Christianity commits deicide. The whole convert or die thing sort of makes pagans and what would be considered alternative religion types to quickly reevaluate their level of faith in the old gods. It is easier, after all, to focus on one god than figuring out the pantheon of gods they were trying to please before the first bedraggled priest washed up on the shores of their community. Christianity simplified faith. This left all the old gods, used to receiving tasty animal sacrifices, fresh fruits, virgins, bereft of not only sustenance but

We brought these gods to America with us and then abandoned them.

The new gods who are putting the final nail in their celestial coffins are the new deities, such as internet, media, and cell phones. They hurl insults like these: “You-you’re a fucking illuminated gothic black-letter manuscript. You couldn’t be hypertext if you tried. I’m…I’m synaptic, while, while you’re synoptic…” It is hard to be insulted by a compliment, isn’t it? These new gods are even starting to chip away at the strong foothold that Christianity has on the minds of the American people. If he doesn’t watch out, JC is going to be bumming rides from truckers on the interstate and hoping for the kindness of his former people, eyes focused like zombies on the screens before them, for a handout.

Not to mention the fact that Shadow has televisions asking him, ”Do you want to see Lucy’s tits?”

I’d explain that, but it is more fun for you to find out for yourself.

Needless to say, things are dire.

 photo Mr. Wednesday American Gods_zpszvgemaki.jpg
Ian McShane plays Mr. Wednesday, brilliantly of course.

Shadow’s boss, Mr. Wednesday, you can probably figure out who he is, decides it is time to wipe the new kids off the block (a version of Titan vs Olympian) and seize the power the old gods so passively let slide through their fingers. Shadow is caught right in the damn middle of it. He is Odysseus in the midst of the Trojan War.

Shadow naturally asks himself, why me?

When Neil Gaiman first submitted this book for publication, his editor/publisher suggested that he cut 12,000 words out of the manuscript. If you are having deja vu feelings of The Stand by Stephen King, you are on the right fright frequency. Gaiman won a plethora of awards for American Gods, so how can you argue that the cuts weren’t a good idea? The thing is, those orphaned 12,000 words were still whispering to Gaiman, and when the decision was made to put out a tenth anniversary edition, he decided it was time to put the kids back with their parents. I would highly suggest reading the 10th anniversary edition. I do not feel the book is bloated. All the scenes are relevant to the larger arc of the plot. I would be nervous to lose the experience of reading any part of this book.

I was skeptical when I began reading this book. Gaiman introduces these gods from different cultures and does not exactly explain who any of them are, or at times he is even being cagey with their names. He is expecting a certain sophistication from his readers that is not only refreshing, but startlingly bold. I thought, in the beginning, that he has the Stephen King magic figured out with the easy accessibility of the writing and enough interesting factoids to make people feel like they are learning something as they work their way through the plot. He has those things, but he doesn’t just let us dog paddle on the surface of the water. He snags our ankles and thrusts us deeper beneath the waves to where things get dark, and we have no choice but to examine ourselves in the context of this story.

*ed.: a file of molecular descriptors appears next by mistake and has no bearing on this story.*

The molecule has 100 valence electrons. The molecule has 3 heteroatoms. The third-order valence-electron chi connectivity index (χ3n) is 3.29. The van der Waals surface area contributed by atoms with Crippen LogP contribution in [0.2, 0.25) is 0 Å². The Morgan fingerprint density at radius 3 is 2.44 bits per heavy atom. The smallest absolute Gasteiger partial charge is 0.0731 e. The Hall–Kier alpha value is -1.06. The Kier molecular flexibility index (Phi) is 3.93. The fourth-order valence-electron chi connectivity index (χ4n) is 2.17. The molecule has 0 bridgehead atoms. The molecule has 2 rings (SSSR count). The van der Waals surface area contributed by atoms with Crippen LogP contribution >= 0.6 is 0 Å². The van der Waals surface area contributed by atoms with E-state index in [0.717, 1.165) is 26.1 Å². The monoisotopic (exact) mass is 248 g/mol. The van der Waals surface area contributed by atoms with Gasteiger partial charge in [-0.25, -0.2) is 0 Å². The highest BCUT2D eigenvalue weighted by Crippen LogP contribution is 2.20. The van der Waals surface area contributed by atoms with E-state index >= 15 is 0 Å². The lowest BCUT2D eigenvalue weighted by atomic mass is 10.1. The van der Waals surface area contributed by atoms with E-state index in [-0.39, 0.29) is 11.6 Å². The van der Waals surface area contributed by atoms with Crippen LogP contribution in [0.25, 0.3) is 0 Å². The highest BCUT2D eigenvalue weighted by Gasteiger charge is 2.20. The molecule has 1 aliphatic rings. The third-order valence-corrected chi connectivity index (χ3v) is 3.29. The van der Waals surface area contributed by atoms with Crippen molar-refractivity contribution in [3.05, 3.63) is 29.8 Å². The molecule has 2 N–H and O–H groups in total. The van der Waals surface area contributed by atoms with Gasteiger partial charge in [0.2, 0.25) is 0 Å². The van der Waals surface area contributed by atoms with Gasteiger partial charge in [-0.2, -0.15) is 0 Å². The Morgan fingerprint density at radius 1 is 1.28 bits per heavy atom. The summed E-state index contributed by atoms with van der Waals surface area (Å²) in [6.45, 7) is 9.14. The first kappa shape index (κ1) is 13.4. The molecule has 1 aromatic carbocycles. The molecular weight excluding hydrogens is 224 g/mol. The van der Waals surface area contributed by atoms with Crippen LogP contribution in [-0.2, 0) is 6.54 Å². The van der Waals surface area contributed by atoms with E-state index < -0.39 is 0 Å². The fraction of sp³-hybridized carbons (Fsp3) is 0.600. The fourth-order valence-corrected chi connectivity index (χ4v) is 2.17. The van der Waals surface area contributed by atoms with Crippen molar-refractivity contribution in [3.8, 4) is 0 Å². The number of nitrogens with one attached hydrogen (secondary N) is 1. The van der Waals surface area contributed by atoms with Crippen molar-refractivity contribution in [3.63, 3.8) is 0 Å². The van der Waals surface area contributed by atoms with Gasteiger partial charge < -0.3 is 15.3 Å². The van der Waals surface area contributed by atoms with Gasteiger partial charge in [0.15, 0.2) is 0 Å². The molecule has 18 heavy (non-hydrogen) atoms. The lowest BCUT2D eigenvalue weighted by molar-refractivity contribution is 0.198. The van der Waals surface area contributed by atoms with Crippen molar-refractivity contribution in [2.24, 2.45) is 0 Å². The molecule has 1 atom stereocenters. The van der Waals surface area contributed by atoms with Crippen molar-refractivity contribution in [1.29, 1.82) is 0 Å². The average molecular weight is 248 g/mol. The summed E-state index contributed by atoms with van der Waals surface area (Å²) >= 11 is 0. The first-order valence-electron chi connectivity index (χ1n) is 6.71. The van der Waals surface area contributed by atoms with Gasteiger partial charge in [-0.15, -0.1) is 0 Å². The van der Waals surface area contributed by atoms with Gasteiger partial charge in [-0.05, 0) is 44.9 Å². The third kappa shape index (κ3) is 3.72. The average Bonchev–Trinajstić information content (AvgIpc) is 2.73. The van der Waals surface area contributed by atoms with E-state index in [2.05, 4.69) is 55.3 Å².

And what a pleasant surprise it has been.

”Fiction allows us to slide into these other heads, these other places, and look out through other eyes. And then in the tale we stop before we die, or we die vicariously and unharmed, and in the world beyond the tale we turn the page or close the book, and we resume our lives.”

With books like this, we resume a richer life.

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Friday, March 22, 2019


Edited by Lou Anders
Roc Books
Reviewed by Nancy
3 out of 5 stars


In this stunning collection of short fiction, 16 of today's masters of speculative fiction reveal the terrors, triumphs, and seeming impossibilities awaiting humanity in the years to come. Featuring never-before-published stories by Kevin J. Anderson, Paul Di Filippo, Alan Dean Foster, CaitlĂ­n R. Kiernan, Louise Marley, Sean McMullen, John Meaney, Paul Melko, Robert A. Metzger, Chris Roberson, Adam Roberts,Mike Resnick & Harry Turtledove, Robert J. Sawyer, and Robert Charles Wilson.

My Review

Overall, an enjoyable collection of stories that offers diverse visions of the future.

★★★★★ Shuteye for the Timebroker by Paul DiFilippo – One of my favorites in this collection. An exploration of the effects of anti-somnolence drugs on a near-future society. Sure, people can increase their effectiveness and accomplish more, but there is always a price to pay.

★★ Looking Through Mother’s Eyes by John Meaney – Told from the perspective of a newborn who is aware of its own birth and the effects on both parents. Nicely written, but kind of icky. I don’t enjoy stories about pregnancy.

★★★★ The Man Who Knew Too Much by Alan Dean Foster – In the future, acquiring knowledge is as simple as downloading data directly to your brain. There is a limit, however, to how much information one’s brain can process at once. In the hands of specialists, knowledge is disseminated gradually without danger to the recipient. Some people, however, are just not satisfied and crave all the world’s knowledge much as an addict craves drugs.